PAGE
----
Perpetual Motivation, like many motivational books and stories, has an equation to help keep you going. The formula in the book was different from others I have seen, as it seemed more humbling and therefore more achievable. The equation states motivation is the result of balance plus influence plus creativity plus a sense of humor minus runaway self-esteem. Where Durand does a better job of describing all of these than myself, his exclusion of it being all about “me” and being about family and friends is a refreshing approach.

My greatest take-away from the book is focusing on the pursuit of balance. This goes contrary to the common notion where you must work hard and be focused on work and from that rewards will come, everything else being a distraction. The catalyst for many entrepreneurs is independence and calling the shots, allowing them greater control over their work and personal time, and hopefully more of the latter. However the demand of the job, revenue and success make the personal venture at times comparable to that previous full-time job. Durand reminds us that the pursuit of balance is necessary to keep everything in perspective and equal.

I recommend any of my readers to pick up a copy of Perpetual Motivation. It is a good read and packed with real world examples and stories and does not have excessive fluff or hype (just maybe one too many references to the Green Bay Packers!). I enjoyed reading this book and its unique perspective.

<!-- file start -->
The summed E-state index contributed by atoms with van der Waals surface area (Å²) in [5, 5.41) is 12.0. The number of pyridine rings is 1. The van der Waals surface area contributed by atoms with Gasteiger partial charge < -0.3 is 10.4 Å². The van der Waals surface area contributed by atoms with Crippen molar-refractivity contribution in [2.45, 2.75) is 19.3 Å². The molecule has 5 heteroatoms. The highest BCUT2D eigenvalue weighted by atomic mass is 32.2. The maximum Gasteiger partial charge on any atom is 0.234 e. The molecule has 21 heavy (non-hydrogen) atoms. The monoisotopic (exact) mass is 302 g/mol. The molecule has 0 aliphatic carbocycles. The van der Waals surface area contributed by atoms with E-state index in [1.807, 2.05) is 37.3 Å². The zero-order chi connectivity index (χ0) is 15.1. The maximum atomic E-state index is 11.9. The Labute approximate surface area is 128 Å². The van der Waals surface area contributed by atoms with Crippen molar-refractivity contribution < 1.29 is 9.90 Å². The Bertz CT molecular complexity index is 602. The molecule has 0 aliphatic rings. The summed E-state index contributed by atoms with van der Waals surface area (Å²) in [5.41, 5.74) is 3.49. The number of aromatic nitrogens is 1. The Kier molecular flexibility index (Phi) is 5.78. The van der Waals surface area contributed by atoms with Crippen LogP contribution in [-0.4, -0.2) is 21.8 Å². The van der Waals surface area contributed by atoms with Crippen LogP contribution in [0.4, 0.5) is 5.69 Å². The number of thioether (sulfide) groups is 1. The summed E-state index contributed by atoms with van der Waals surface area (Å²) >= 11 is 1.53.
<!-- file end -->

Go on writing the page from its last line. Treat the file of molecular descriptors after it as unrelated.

Ironically I had this book sitting on my bookshelf for sometime, and honestly I don’t recall where I got it, if I bought it or if it was a gift. The fact I am now going through and reading all of these books I have accumulated itself shows my belief in the message from this book.

This is from The Hot Iron, a journal on business and technology by Mike Maddaloni.

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My Take-Aways from The Prince

By Mike Maddaloni on Monday, November 05, 2007 at 04:00 AM with 0 comments

Whenever one thinks of written word that has stood the test of time over the centuries, religious text or government laws may come to mind. Through the course of reading many of the books I have read and blogged about, I found references to one text in particular, The Prince by Niccolo Machiavelli, which intrigued me enough to read it myself. As much as the book itself was interesting was the fact it was published in 1532.

The Prince is written in the form of letters to a person who has newly become a prince. Additional reading of the time period when Machiavelli lived can help explain how princes and religious figures ruled Europe and especially his homeland of Italy. In this political treatise, he gives advice to a prince on how to rule and maintain his rule. As I read this short text, I began to see why many business books quote Machiavelli – many of his recommendations to political leaders almost 500 years ago hold true to business leaders today. His applicable advice is my take away from The Prince.

The one that rang truest to me was his recommendation of not using mercenary forces for the military and to build and maintain a military force of your own. This relates to today not only for the military but for business, namely in the hiring and development of a team of employees rather than working solely with contractors and consultants. His justifications included loyalty, and the fact that mercenaries are more concerned with getting paid than the work they do. Where this latter point is not always the case with hired help, having some “skin in the game” is a good motivator. As I am expanding my own operations, Machiavelli’s thinking is similar to my own.